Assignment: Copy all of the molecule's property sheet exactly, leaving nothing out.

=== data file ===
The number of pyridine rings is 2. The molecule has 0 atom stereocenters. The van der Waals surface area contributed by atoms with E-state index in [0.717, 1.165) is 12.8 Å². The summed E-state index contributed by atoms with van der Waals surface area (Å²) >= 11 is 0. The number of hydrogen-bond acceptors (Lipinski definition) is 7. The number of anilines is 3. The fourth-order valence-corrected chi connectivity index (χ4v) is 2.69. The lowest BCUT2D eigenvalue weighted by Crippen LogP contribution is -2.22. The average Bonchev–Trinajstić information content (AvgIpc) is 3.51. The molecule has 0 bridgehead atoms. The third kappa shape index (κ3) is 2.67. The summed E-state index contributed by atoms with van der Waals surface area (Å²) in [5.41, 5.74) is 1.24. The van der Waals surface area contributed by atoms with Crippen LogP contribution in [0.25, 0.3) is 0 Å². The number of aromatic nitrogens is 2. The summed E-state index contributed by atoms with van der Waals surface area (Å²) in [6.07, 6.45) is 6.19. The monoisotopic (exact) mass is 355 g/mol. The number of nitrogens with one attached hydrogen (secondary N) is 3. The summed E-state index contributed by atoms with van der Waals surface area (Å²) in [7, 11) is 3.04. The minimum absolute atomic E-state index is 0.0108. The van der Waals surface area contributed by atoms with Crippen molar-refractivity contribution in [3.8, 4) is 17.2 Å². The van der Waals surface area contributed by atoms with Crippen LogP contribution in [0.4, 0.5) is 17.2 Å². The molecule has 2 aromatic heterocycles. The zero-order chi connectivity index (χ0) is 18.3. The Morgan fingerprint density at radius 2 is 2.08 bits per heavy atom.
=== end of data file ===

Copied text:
The number of pyridine rings is 2. The molecule has 0 atom stereocenters. The van der Waals surface area contributed by atoms with E-state index in [0.717, 1.165) is 12.8 Å². The summed E-state index contributed by atoms with van der Waals surface area (Å²) >= 11 is 0. The number of hydrogen-bond acceptors (Lipinski definition) is 7. The number of anilines is 3. The fourth-order valence-corrected chi connectivity index (χ4v) is 2.69. The lowest BCUT2D eigenvalue weighted by Crippen LogP contribution is -2.22. The average Bonchev–Trinajstić information content (AvgIpc) is 3.51. The molecule has 0 bridgehead atoms. The third kappa shape index (κ3) is 2.67. The summed E-state index contributed by atoms with van der Waals surface area (Å²) in [5.41, 5.74) is 1.24. The van der Waals surface area contributed by atoms with Crippen LogP contribution in [0.25, 0.3) is 0 Å². The number of aromatic nitrogens is 2. The summed E-state index contributed by atoms with van der Waals surface area (Å²) in [6.07, 6.45) is 6.19. The monoisotopic (exact) mass is 355 g/mol. The number of nitrogens with one attached hydrogen (secondary N) is 3. The summed E-state index contributed by atoms with van der Waals surface area (Å²) in [7, 11) is 3.04. The minimum absolute atomic E-state index is 0.0108. The van der Waals surface area contributed by atoms with Crippen molar-refractivity contribution in [3.8, 4) is 17.2 Å². The van der Waals surface area contributed by atoms with Crippen LogP contribution in [0.4, 0.5) is 17.2 Å². The molecule has 2 aromatic heterocycles. The zero-order chi connectivity index (χ0) is 18.3. The Morgan fingerprint density at radius 2 is 2.08 bits per heavy atom.